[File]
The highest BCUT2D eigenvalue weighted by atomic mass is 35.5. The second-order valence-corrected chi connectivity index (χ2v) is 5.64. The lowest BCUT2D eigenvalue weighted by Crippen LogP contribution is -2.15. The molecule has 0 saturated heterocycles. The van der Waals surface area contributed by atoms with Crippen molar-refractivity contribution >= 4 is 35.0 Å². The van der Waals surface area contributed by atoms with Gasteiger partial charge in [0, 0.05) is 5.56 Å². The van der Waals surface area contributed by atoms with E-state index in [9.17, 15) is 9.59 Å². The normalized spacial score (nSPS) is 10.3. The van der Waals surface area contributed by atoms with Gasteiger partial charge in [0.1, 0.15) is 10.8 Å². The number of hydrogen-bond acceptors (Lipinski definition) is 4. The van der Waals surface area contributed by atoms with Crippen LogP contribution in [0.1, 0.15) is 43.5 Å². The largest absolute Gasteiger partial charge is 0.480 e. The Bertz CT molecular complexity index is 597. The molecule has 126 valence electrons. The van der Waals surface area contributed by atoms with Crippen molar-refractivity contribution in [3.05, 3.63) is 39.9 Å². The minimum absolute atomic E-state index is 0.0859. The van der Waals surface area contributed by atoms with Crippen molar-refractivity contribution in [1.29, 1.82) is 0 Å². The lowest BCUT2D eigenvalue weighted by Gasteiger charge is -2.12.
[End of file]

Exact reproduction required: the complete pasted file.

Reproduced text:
The highest BCUT2D eigenvalue weighted by atomic mass is 35.5. The second-order valence-corrected chi connectivity index (χ2v) is 5.64. The lowest BCUT2D eigenvalue weighted by Crippen LogP contribution is -2.15. The molecule has 0 saturated heterocycles. The van der Waals surface area contributed by atoms with Crippen molar-refractivity contribution >= 4 is 35.0 Å². The van der Waals surface area contributed by atoms with Gasteiger partial charge in [0, 0.05) is 5.56 Å². The van der Waals surface area contributed by atoms with E-state index in [9.17, 15) is 9.59 Å². The normalized spacial score (nSPS) is 10.3. The van der Waals surface area contributed by atoms with Gasteiger partial charge in [0.1, 0.15) is 10.8 Å². The number of hydrogen-bond acceptors (Lipinski definition) is 4. The van der Waals surface area contributed by atoms with Crippen LogP contribution in [0.1, 0.15) is 43.5 Å². The largest absolute Gasteiger partial charge is 0.480 e. The Bertz CT molecular complexity index is 597. The molecule has 126 valence electrons. The van der Waals surface area contributed by atoms with Crippen molar-refractivity contribution in [3.05, 3.63) is 39.9 Å². The minimum absolute atomic E-state index is 0.0859. The van der Waals surface area contributed by atoms with Crippen molar-refractivity contribution in [1.29, 1.82) is 0 Å². The lowest BCUT2D eigenvalue weighted by Gasteiger charge is -2.12.